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Thread: Composition and Story Telling
May 8th, 2010 #1
Composition and Story Telling
I've recently rediscovered my weaknesses in utilizing both composition and story telling elements in my works. I've searched throughout the forums and have found some useful information on the subject matter, but I can only vaguely understand what I'm reading more than half of the time (except I'd like to say I can fully grasp the rule of thirds, but I may be wrong about that.)
So here I am making a new thread to ask anyone that would be generous enough to explain,show off a tutorial, or give me site so I can comprehend both composition and story telling elements more clearly. Also I would like some information about tangents ( I know it occurs when objects are so close together that they're basically 'kissing' one another thus making the piece seem flat, but does this also apply to elements which goes off the borders of the piece?) I really want to improve on my weaknesses and thank you to everyone who are willing to offer their help.
Hide this ad by registering as a memberMay 8th, 2010 #2
The composition video by Jason Manley is very informative, check that out: Lecture on composition It´s well worth the money!
Here are some nice tips on landscape composition: Landscape comp.
And lastly, a very nice post by James Gurney on tangencies:Tangencies Click on "composition" under "blog index" to the left and you´ll get more posts on that. Hope this helps.
May 8th, 2010 #3
Awesome links! Have bookmarked this thread.
May 8th, 2010 #4
May 8th, 2010 #5
You´re welcome guys, glad to help!
I actually have these two links bookmarked too but I haven´t read them through. There seems to be a lot of good information there.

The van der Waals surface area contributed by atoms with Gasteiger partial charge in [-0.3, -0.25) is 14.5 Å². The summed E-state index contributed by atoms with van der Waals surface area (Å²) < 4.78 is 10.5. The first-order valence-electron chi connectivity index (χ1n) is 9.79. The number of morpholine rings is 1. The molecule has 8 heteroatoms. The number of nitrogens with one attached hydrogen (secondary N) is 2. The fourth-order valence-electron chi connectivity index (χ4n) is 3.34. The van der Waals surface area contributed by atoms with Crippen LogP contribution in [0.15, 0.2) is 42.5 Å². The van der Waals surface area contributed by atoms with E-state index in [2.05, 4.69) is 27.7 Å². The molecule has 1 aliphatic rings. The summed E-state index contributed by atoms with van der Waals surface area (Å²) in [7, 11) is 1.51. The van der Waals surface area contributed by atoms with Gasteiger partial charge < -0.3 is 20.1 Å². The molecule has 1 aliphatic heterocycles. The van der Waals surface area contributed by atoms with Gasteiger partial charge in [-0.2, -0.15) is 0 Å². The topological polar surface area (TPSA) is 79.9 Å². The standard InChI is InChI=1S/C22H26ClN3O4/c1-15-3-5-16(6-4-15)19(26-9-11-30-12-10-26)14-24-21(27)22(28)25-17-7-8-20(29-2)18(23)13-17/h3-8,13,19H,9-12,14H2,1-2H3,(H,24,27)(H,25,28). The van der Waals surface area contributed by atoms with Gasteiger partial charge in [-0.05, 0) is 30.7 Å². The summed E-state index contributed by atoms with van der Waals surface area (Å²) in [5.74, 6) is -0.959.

Composition part 1
Composition part 2
And I forgot to add the link to free online art books:
Free art books online. There is one book posted on composition in that thread but I guess there are more books in the archive.
That should keep you busy for a while
May 8th, 2010 #6
May 9th, 2010 #7
Yeah, The Gurney Jurney blog is awesome! There is so much information there about art and he updates regularly. Another awesome blog I just recently discovered is Stapleton Kearns blog. Check under "design". There is so much information on the net that it sometimes gets overwhelming, haha, I guess we are information spoiled nowadays
I think that is all I have on composition for now
May 11th, 2010 #8
That blog was a great help also, really explained that pyramid theory for me.
I also have another question for everyone and rather than make a new topic I'd thought I'd share here since it does pertain to composition: I tend to over render things a lot (I know a very novice thing to do), and as a byproduct on this I tend to have a poor focal point and the piece just comes out flat. So the question is how exactly does one stay loose without looking sloppy? Is it just implying forms of a distance or showing how light interacts with desaturated objects? Some input would be really appreciated some exercises would be cool also.
May 13th, 2010 #9Registered User
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I'm bothered by these things too time to time.
Here is my humble approach to composition by ornament and a bit naive look at storytelling.
What I've got so far, you got to use circles, squares, triangles, points, lines and their combination to build a picture. It's hard to see them in more realistic pictures at first but once you see, it flows like music
Personally, I fight tangents by copying first 6 pages of "celtic ornaments" ("кельтские орнаменты Ивановская" cyrillic ), while got nothing else to do. It helps with line, proportions, and since ornaments are sensitive to tangents you automatically start to watch over them.
One of the helpful things i found on overrendering and contrast control is value compression by Jason Maronto.
Last edited by c0ffee; May 13th, 2010 at 02:44 AM.
May 13th, 2010 #10
One exercise I used to stop me over rendering was counting brush marks. Here is what you do
Make a painting the normal way you always do, then pick an arbitrary number of marks you know is less than what you used and try to paint the painting again counting the marks What happens after a few of these is you start to apply judgment to your marks, some can be ignored, some need to be there. I found I could get away with half the marks I was making without loss of quality.